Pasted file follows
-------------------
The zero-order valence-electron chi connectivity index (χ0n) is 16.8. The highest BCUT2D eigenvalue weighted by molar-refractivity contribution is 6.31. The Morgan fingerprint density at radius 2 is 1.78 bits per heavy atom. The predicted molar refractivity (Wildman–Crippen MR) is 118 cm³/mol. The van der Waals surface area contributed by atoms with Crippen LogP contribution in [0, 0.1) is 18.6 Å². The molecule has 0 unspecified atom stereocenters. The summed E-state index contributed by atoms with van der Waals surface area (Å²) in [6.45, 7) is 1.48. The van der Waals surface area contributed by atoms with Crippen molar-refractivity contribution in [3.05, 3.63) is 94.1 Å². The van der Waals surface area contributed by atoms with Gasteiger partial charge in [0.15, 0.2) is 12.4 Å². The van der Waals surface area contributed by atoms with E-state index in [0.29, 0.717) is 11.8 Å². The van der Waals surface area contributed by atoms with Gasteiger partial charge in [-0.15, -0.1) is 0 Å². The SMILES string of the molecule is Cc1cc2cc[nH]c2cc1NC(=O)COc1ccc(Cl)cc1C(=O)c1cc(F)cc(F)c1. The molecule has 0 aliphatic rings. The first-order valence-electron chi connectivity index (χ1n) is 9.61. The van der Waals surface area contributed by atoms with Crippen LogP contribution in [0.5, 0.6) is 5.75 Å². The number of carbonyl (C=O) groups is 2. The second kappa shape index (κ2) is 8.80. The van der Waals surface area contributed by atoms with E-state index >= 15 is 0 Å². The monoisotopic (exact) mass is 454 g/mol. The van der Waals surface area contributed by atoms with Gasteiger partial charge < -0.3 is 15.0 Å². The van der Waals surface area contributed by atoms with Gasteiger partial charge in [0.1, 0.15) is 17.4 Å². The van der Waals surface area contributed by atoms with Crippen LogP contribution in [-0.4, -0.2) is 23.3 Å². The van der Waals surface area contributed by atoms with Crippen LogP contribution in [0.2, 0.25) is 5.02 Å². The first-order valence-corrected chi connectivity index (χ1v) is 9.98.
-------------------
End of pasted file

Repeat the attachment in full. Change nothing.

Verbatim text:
The zero-order valence-electron chi connectivity index (χ0n) is 16.8. The highest BCUT2D eigenvalue weighted by molar-refractivity contribution is 6.31. The Morgan fingerprint density at radius 2 is 1.78 bits per heavy atom. The predicted molar refractivity (Wildman–Crippen MR) is 118 cm³/mol. The van der Waals surface area contributed by atoms with Crippen LogP contribution in [0, 0.1) is 18.6 Å². The molecule has 0 unspecified atom stereocenters. The summed E-state index contributed by atoms with van der Waals surface area (Å²) in [6.45, 7) is 1.48. The van der Waals surface area contributed by atoms with Crippen molar-refractivity contribution in [3.05, 3.63) is 94.1 Å². The van der Waals surface area contributed by atoms with Gasteiger partial charge in [0.15, 0.2) is 12.4 Å². The van der Waals surface area contributed by atoms with E-state index in [0.29, 0.717) is 11.8 Å². The van der Waals surface area contributed by atoms with Gasteiger partial charge in [-0.15, -0.1) is 0 Å². The SMILES string of the molecule is Cc1cc2cc[nH]c2cc1NC(=O)COc1ccc(Cl)cc1C(=O)c1cc(F)cc(F)c1. The molecule has 0 aliphatic rings. The first-order valence-electron chi connectivity index (χ1n) is 9.61. The van der Waals surface area contributed by atoms with Crippen LogP contribution in [0.5, 0.6) is 5.75 Å². The number of carbonyl (C=O) groups is 2. The second kappa shape index (κ2) is 8.80. The van der Waals surface area contributed by atoms with E-state index >= 15 is 0 Å². The monoisotopic (exact) mass is 454 g/mol. The van der Waals surface area contributed by atoms with Gasteiger partial charge < -0.3 is 15.0 Å². The van der Waals surface area contributed by atoms with Gasteiger partial charge in [0.1, 0.15) is 17.4 Å². The van der Waals surface area contributed by atoms with Crippen LogP contribution in [-0.4, -0.2) is 23.3 Å². The van der Waals surface area contributed by atoms with Crippen LogP contribution in [0.2, 0.25) is 5.02 Å². The first-order valence-corrected chi connectivity index (χ1v) is 9.98.